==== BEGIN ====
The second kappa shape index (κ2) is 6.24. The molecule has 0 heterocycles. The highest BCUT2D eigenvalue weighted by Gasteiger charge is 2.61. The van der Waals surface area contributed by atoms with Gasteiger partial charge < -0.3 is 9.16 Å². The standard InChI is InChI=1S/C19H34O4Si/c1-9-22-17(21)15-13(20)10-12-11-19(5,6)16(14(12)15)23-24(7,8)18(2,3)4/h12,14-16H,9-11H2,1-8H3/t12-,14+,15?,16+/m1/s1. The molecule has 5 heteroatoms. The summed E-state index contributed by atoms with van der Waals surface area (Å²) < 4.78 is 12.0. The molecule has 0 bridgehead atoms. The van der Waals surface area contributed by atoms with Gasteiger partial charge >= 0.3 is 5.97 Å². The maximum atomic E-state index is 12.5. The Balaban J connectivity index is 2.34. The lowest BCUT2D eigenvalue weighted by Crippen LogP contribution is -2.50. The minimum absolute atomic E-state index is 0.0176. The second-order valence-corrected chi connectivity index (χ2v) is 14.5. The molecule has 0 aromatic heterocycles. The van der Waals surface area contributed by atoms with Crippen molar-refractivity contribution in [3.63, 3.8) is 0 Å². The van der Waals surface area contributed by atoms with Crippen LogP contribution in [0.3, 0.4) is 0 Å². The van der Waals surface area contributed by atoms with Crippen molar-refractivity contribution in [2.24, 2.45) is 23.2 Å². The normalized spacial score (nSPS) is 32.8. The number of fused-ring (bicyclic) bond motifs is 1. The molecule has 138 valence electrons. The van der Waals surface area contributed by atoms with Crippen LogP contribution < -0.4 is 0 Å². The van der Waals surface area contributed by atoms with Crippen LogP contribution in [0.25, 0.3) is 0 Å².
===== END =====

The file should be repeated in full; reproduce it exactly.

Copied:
The second kappa shape index (κ2) is 6.24. The molecule has 0 heterocycles. The highest BCUT2D eigenvalue weighted by Gasteiger charge is 2.61. The van der Waals surface area contributed by atoms with Gasteiger partial charge < -0.3 is 9.16 Å². The standard InChI is InChI=1S/C19H34O4Si/c1-9-22-17(21)15-13(20)10-12-11-19(5,6)16(14(12)15)23-24(7,8)18(2,3)4/h12,14-16H,9-11H2,1-8H3/t12-,14+,15?,16+/m1/s1. The molecule has 5 heteroatoms. The summed E-state index contributed by atoms with van der Waals surface area (Å²) < 4.78 is 12.0. The molecule has 0 bridgehead atoms. The van der Waals surface area contributed by atoms with Gasteiger partial charge >= 0.3 is 5.97 Å². The maximum atomic E-state index is 12.5. The Balaban J connectivity index is 2.34. The lowest BCUT2D eigenvalue weighted by Crippen LogP contribution is -2.50. The minimum absolute atomic E-state index is 0.0176. The second-order valence-corrected chi connectivity index (χ2v) is 14.5. The molecule has 0 aromatic heterocycles. The van der Waals surface area contributed by atoms with Crippen molar-refractivity contribution in [3.63, 3.8) is 0 Å². The van der Waals surface area contributed by atoms with Crippen LogP contribution in [0.3, 0.4) is 0 Å². The van der Waals surface area contributed by atoms with Crippen molar-refractivity contribution in [2.24, 2.45) is 23.2 Å². The normalized spacial score (nSPS) is 32.8. The number of fused-ring (bicyclic) bond motifs is 1. The molecule has 138 valence electrons. The van der Waals surface area contributed by atoms with Crippen LogP contribution < -0.4 is 0 Å². The van der Waals surface area contributed by atoms with Crippen LogP contribution in [0.25, 0.3) is 0 Å².